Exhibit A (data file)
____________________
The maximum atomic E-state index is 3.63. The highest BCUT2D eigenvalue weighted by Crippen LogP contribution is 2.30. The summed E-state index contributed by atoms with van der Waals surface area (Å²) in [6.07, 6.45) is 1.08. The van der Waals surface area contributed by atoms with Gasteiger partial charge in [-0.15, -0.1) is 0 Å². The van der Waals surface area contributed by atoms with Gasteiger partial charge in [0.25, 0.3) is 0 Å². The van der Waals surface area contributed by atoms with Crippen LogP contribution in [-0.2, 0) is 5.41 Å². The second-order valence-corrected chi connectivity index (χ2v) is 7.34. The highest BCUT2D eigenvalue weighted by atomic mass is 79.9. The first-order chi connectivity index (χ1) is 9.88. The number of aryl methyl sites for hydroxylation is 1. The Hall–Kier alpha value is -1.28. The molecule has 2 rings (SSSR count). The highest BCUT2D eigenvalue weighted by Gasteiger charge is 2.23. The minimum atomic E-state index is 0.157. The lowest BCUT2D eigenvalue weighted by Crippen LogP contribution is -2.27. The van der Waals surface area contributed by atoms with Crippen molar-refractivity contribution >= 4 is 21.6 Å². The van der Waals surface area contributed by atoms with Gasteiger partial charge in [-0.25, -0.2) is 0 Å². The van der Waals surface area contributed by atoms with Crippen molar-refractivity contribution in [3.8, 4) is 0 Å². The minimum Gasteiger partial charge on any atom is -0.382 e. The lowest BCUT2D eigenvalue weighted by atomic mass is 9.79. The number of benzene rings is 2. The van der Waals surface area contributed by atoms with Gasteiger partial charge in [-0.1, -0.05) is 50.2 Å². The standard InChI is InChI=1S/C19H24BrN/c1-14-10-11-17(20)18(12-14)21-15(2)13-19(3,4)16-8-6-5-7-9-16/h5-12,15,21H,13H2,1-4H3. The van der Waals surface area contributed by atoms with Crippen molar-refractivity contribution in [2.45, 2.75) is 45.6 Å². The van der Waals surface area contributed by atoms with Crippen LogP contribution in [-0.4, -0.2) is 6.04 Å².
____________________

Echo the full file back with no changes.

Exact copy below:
The maximum atomic E-state index is 3.63. The highest BCUT2D eigenvalue weighted by Crippen LogP contribution is 2.30. The summed E-state index contributed by atoms with van der Waals surface area (Å²) in [6.07, 6.45) is 1.08. The van der Waals surface area contributed by atoms with Gasteiger partial charge in [-0.15, -0.1) is 0 Å². The van der Waals surface area contributed by atoms with Gasteiger partial charge in [0.25, 0.3) is 0 Å². The van der Waals surface area contributed by atoms with Crippen LogP contribution in [-0.2, 0) is 5.41 Å². The second-order valence-corrected chi connectivity index (χ2v) is 7.34. The highest BCUT2D eigenvalue weighted by atomic mass is 79.9. The first-order chi connectivity index (χ1) is 9.88. The number of aryl methyl sites for hydroxylation is 1. The Hall–Kier alpha value is -1.28. The molecule has 2 rings (SSSR count). The highest BCUT2D eigenvalue weighted by Gasteiger charge is 2.23. The minimum atomic E-state index is 0.157. The lowest BCUT2D eigenvalue weighted by Crippen LogP contribution is -2.27. The van der Waals surface area contributed by atoms with Crippen molar-refractivity contribution >= 4 is 21.6 Å². The van der Waals surface area contributed by atoms with Gasteiger partial charge in [-0.25, -0.2) is 0 Å². The van der Waals surface area contributed by atoms with Crippen molar-refractivity contribution in [3.8, 4) is 0 Å². The minimum Gasteiger partial charge on any atom is -0.382 e. The lowest BCUT2D eigenvalue weighted by atomic mass is 9.79. The number of benzene rings is 2. The van der Waals surface area contributed by atoms with Gasteiger partial charge in [-0.1, -0.05) is 50.2 Å². The standard InChI is InChI=1S/C19H24BrN/c1-14-10-11-17(20)18(12-14)21-15(2)13-19(3,4)16-8-6-5-7-9-16/h5-12,15,21H,13H2,1-4H3. The van der Waals surface area contributed by atoms with Crippen molar-refractivity contribution in [2.45, 2.75) is 45.6 Å². The van der Waals surface area contributed by atoms with Crippen LogP contribution in [-0.4, -0.2) is 6.04 Å².